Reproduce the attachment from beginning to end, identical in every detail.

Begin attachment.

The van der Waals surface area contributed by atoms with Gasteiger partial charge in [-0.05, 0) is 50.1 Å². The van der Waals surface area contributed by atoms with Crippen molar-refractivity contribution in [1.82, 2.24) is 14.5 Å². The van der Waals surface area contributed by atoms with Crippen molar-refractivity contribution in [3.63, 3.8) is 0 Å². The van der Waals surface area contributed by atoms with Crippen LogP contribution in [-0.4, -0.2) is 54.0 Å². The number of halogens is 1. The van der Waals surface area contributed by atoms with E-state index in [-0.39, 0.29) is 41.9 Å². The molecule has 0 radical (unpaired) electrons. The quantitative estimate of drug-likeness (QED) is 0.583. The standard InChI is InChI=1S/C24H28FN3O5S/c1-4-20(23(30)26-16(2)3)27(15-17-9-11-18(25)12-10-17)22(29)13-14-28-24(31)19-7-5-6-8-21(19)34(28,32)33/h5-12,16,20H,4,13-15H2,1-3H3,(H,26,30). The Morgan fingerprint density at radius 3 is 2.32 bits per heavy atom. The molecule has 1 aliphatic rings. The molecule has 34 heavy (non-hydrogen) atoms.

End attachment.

The van der Waals surface area contributed by atoms with Gasteiger partial charge in [-0.05, 0) is 50.1 Å². The van der Waals surface area contributed by atoms with Crippen molar-refractivity contribution in [1.82, 2.24) is 14.5 Å². The van der Waals surface area contributed by atoms with Crippen molar-refractivity contribution in [3.63, 3.8) is 0 Å². The van der Waals surface area contributed by atoms with Crippen LogP contribution in [-0.4, -0.2) is 54.0 Å². The number of halogens is 1. The van der Waals surface area contributed by atoms with E-state index in [-0.39, 0.29) is 41.9 Å². The molecule has 0 radical (unpaired) electrons. The quantitative estimate of drug-likeness (QED) is 0.583. The standard InChI is InChI=1S/C24H28FN3O5S/c1-4-20(23(30)26-16(2)3)27(15-17-9-11-18(25)12-10-17)22(29)13-14-28-24(31)19-7-5-6-8-21(19)34(28,32)33/h5-12,16,20H,4,13-15H2,1-3H3,(H,26,30). The Morgan fingerprint density at radius 3 is 2.32 bits per heavy atom. The molecule has 1 aliphatic rings. The molecule has 34 heavy (non-hydrogen) atoms.